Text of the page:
After half a year of interministerial debates, the German government has finally adopted its national hydrogen strategy on 10th June. The strategy acknowledges that “only hydrogen produced on the basis of renewable energies (‘green’ hydrogen) is sustainable in the long term” and that this should therefore be the priority area for investments. However, blue hydrogen from natural gas will be tolerated in Germany for a transition period.
The strategy also sets a target of 10 GW of domestic electrolysis capacity for green hydrogen made in Germany by 2040 at the latest, half of it (up to 5 GW) by 2030, including the required additional renewable energy generation capacities. The strategy also recognizes that the majority of the green hydrogen demand will have to be imported. Furthermore, the strategy shows that Germany wants to focus the use of hydrogen in industry (especially steel and chemical industries) and heavy goods transport. These sectors will be the first to benefit from market incentives to make green hydrogen competitive. Lastly, the strategy recognizes that hydrogen is a scarce resource and its use has to be limited to priority areas – those sectors that are hard to decarbonise through a direct use of electricity.
When presenting the strategy, the government clearly stated an ambition for Germany to become the global leader on green hydrogen technologies. This ambitious goal and the substance of the strategy itself mean that Germany’s national strategy will have strong effects on the global hydrogen market and will accelerate the development of green hydrogen technologies worldwide. Furthermore, Germany is in a relatively advanced stage of hydrogen policymaking, and its experiences illustrate where hydrogen can and cannot support green economic growth.
The political debate about the future use of hydrogen is often understood as a conflict between “blue” and “green” hydrogen. Blue hydrogen is produced from natural gas in combination with CCS, but it is not emissions free, as significant leakages of the greenhouse gas methane occur during the production and transportation of natural gas. Recent worldwide satellite data from the European Space Agency has shown that half of the 100 large methane leaks worldwide can be attributed to fossil fuels including natural gas. Therefore, many observers argue that hydrogen policy should focus on promoting green hydrogen, which is produced through the process of electrolysis from renewable electricity and water and is indeed without process emissions.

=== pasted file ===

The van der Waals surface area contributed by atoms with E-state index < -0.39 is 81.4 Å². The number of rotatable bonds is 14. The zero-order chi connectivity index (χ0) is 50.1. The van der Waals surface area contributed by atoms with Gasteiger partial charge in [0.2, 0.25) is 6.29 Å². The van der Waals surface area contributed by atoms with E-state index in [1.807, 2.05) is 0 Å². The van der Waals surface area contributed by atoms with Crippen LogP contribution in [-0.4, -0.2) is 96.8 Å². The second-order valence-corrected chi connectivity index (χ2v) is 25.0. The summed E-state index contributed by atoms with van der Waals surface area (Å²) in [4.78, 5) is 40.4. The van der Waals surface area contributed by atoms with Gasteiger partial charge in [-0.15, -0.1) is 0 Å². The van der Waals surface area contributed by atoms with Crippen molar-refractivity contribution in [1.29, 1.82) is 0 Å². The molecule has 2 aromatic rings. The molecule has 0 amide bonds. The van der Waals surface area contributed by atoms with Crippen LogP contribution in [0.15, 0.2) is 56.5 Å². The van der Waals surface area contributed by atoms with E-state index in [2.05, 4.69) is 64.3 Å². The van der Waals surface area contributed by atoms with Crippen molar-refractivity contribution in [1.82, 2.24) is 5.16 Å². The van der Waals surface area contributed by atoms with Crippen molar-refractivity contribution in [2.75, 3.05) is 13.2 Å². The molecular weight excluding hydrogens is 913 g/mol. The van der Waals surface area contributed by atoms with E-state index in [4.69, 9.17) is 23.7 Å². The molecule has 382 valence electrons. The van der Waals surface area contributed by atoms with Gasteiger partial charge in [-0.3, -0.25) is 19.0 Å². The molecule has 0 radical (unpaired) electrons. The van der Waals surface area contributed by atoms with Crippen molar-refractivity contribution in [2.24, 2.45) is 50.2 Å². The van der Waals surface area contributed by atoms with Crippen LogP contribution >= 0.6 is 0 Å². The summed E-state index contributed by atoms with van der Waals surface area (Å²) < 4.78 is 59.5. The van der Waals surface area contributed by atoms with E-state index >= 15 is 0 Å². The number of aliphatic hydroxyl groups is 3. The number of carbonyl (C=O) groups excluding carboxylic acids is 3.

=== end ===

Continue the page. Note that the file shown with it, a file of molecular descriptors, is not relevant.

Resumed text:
The choice between blue and green hydrogen is not just relevant from an environmental perspective. It is a strategic choice on many levels: green hydrogen allows the country to generate added value domestically as they can develop and sell innovative technologies for the electrolysis process and build electrolysers as well as renewable electricity capacities. The benefits of blue hydrogen, however, mostly flow to the countries that are exporting natural gas.
Germany also is the third largest importer of natural gas worldwide after China and Japan, creating serious dependencies from gas exporters such as Russia. Green hydrogen, however, can be produced domestically or imported from countries with good renewable electricity potential. Lastly, there is still a lot of potential for innovation and cost reduction in the green hydrogen process, as large-scale electrolysis is a novel field of research, while most of the technologies used for blue hydrogen are already mature technologies.
Germany has recognised the strategic significance of the decision it faced and has chosen a clear direction of travel. Its strategy recognises that only green hydrogen is sustainable, which is important for reaping the economic and geopolitical benefits of hydrogen. It also states that hydrogen should only be used in processes that cannot be made climate neutral using other technologies, an important assumption to avoid inefficient use of hydrogen. Together, these premises amount to the right strategic framework for hydrogen, as they allow for economic diversification, creating added value domestically, and the possibility of attaining market leadership in innovative zero emissions technologies.
At the same time, a closer look at the strategy reveals that it leaves a door open for blue hydrogen being used during the transition, even though it will not receive direct public support. It also rules in the possibility of using hydrogen in processes such as heating and cars, even though it would be more economically efficient to use electricity directly there. This caveat can be explained by looking at the politics behind the strategy: the Economy Ministry was in charge of drafting the strategy, and it wanted to treat blue and green hydrogen equally following pressure from natural gas and some industrial companies. However, the Environment Ministry successfully made the case that a stronger focus on green hydrogen was necessary for a strategic development of the sector. Brief references to blue hydrogen and its use for heating and cars remained in the strategy so that a political consensus could be achieved.